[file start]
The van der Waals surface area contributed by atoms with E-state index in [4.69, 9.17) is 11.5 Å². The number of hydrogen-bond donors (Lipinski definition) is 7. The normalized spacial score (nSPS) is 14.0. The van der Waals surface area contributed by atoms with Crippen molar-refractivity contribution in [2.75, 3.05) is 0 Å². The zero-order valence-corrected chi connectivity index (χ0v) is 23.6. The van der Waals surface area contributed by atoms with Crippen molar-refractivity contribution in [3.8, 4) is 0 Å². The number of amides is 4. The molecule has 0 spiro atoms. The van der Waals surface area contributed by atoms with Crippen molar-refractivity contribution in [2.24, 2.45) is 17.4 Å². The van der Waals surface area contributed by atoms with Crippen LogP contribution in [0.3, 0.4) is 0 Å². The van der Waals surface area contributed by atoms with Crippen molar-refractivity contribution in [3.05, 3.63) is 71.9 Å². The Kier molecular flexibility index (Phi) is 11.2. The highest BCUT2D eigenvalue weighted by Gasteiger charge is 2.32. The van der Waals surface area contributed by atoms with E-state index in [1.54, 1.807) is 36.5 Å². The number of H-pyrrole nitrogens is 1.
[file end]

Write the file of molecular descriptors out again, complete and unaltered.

The van der Waals surface area contributed by atoms with E-state index in [4.69, 9.17) is 11.5 Å². The number of hydrogen-bond donors (Lipinski definition) is 7. The normalized spacial score (nSPS) is 14.0. The van der Waals surface area contributed by atoms with Crippen molar-refractivity contribution in [2.75, 3.05) is 0 Å². The zero-order valence-corrected chi connectivity index (χ0v) is 23.6. The van der Waals surface area contributed by atoms with Crippen molar-refractivity contribution in [3.8, 4) is 0 Å². The number of amides is 4. The molecule has 0 spiro atoms. The van der Waals surface area contributed by atoms with Crippen molar-refractivity contribution in [2.24, 2.45) is 17.4 Å². The van der Waals surface area contributed by atoms with Crippen LogP contribution in [0.3, 0.4) is 0 Å². The van der Waals surface area contributed by atoms with Crippen molar-refractivity contribution in [3.05, 3.63) is 71.9 Å². The Kier molecular flexibility index (Phi) is 11.2. The highest BCUT2D eigenvalue weighted by Gasteiger charge is 2.32. The van der Waals surface area contributed by atoms with E-state index in [1.54, 1.807) is 36.5 Å². The number of H-pyrrole nitrogens is 1.